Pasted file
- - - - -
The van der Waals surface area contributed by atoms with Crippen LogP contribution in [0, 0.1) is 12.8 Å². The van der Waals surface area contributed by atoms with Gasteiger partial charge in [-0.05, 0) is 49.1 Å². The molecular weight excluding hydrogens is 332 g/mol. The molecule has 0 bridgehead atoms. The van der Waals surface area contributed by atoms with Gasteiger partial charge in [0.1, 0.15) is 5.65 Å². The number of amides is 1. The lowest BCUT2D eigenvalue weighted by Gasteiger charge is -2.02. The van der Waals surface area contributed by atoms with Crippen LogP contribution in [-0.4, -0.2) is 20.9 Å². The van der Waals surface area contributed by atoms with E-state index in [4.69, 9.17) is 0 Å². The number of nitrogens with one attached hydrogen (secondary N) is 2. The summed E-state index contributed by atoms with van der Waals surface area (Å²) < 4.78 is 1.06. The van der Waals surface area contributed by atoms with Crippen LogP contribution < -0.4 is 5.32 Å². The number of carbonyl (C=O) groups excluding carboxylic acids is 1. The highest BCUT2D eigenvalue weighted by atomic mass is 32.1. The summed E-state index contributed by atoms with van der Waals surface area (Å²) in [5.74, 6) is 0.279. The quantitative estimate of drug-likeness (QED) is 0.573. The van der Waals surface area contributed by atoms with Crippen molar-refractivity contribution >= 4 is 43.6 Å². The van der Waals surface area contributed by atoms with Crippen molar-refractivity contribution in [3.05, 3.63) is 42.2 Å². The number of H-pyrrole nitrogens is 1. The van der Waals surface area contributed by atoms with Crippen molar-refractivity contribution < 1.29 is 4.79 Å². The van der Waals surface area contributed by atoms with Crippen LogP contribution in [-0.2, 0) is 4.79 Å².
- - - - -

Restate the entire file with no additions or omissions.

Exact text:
The van der Waals surface area contributed by atoms with Crippen LogP contribution in [0, 0.1) is 12.8 Å². The van der Waals surface area contributed by atoms with Gasteiger partial charge in [-0.05, 0) is 49.1 Å². The molecular weight excluding hydrogens is 332 g/mol. The molecule has 0 bridgehead atoms. The van der Waals surface area contributed by atoms with Gasteiger partial charge in [0.1, 0.15) is 5.65 Å². The number of amides is 1. The lowest BCUT2D eigenvalue weighted by Gasteiger charge is -2.02. The van der Waals surface area contributed by atoms with Crippen LogP contribution in [-0.4, -0.2) is 20.9 Å². The van der Waals surface area contributed by atoms with E-state index in [4.69, 9.17) is 0 Å². The number of nitrogens with one attached hydrogen (secondary N) is 2. The summed E-state index contributed by atoms with van der Waals surface area (Å²) < 4.78 is 1.06. The van der Waals surface area contributed by atoms with Crippen LogP contribution < -0.4 is 5.32 Å². The number of carbonyl (C=O) groups excluding carboxylic acids is 1. The highest BCUT2D eigenvalue weighted by atomic mass is 32.1. The summed E-state index contributed by atoms with van der Waals surface area (Å²) in [5.74, 6) is 0.279. The quantitative estimate of drug-likeness (QED) is 0.573. The van der Waals surface area contributed by atoms with Crippen molar-refractivity contribution >= 4 is 43.6 Å². The van der Waals surface area contributed by atoms with Crippen molar-refractivity contribution in [3.05, 3.63) is 42.2 Å². The number of H-pyrrole nitrogens is 1. The van der Waals surface area contributed by atoms with Crippen molar-refractivity contribution < 1.29 is 4.79 Å². The van der Waals surface area contributed by atoms with Crippen LogP contribution in [-0.2, 0) is 4.79 Å².